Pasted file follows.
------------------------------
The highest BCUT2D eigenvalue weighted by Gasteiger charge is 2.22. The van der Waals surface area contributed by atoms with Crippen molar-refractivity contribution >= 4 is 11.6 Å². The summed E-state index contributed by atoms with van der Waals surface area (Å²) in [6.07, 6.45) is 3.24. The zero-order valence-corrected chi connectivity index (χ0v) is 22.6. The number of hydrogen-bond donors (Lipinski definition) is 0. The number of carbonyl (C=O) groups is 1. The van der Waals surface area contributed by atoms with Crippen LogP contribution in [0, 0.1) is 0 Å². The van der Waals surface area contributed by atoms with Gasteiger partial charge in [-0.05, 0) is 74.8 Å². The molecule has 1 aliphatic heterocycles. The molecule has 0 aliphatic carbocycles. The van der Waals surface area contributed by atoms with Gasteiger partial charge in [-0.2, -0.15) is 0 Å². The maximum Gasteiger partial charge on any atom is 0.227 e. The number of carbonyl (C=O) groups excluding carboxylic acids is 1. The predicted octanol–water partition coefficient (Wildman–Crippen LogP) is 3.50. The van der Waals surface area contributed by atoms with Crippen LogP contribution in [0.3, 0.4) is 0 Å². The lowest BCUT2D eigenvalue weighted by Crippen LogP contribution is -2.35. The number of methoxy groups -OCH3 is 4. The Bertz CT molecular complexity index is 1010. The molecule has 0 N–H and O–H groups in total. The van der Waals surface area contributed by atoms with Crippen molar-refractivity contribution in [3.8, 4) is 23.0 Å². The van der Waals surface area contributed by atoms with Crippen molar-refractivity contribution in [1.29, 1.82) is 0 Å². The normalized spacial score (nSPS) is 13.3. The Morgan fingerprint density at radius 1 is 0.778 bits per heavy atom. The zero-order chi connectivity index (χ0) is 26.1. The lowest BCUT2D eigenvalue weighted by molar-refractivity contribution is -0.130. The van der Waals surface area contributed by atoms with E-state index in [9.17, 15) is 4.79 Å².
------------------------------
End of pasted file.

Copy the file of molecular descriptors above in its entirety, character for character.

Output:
The highest BCUT2D eigenvalue weighted by Gasteiger charge is 2.22. The van der Waals surface area contributed by atoms with Crippen molar-refractivity contribution >= 4 is 11.6 Å². The summed E-state index contributed by atoms with van der Waals surface area (Å²) in [6.07, 6.45) is 3.24. The zero-order valence-corrected chi connectivity index (χ0v) is 22.6. The number of hydrogen-bond donors (Lipinski definition) is 0. The number of carbonyl (C=O) groups is 1. The van der Waals surface area contributed by atoms with Crippen LogP contribution in [0, 0.1) is 0 Å². The van der Waals surface area contributed by atoms with Gasteiger partial charge in [-0.05, 0) is 74.8 Å². The molecule has 1 aliphatic heterocycles. The molecule has 0 aliphatic carbocycles. The van der Waals surface area contributed by atoms with Gasteiger partial charge in [-0.2, -0.15) is 0 Å². The maximum Gasteiger partial charge on any atom is 0.227 e. The number of carbonyl (C=O) groups excluding carboxylic acids is 1. The predicted octanol–water partition coefficient (Wildman–Crippen LogP) is 3.50. The van der Waals surface area contributed by atoms with Crippen LogP contribution in [0.3, 0.4) is 0 Å². The lowest BCUT2D eigenvalue weighted by Crippen LogP contribution is -2.35. The number of methoxy groups -OCH3 is 4. The Bertz CT molecular complexity index is 1010. The molecule has 0 N–H and O–H groups in total. The van der Waals surface area contributed by atoms with Crippen molar-refractivity contribution in [3.8, 4) is 23.0 Å². The van der Waals surface area contributed by atoms with Crippen molar-refractivity contribution in [1.29, 1.82) is 0 Å². The normalized spacial score (nSPS) is 13.3. The Morgan fingerprint density at radius 1 is 0.778 bits per heavy atom. The zero-order chi connectivity index (χ0) is 26.1. The lowest BCUT2D eigenvalue weighted by molar-refractivity contribution is -0.130. The van der Waals surface area contributed by atoms with E-state index in [9.17, 15) is 4.79 Å².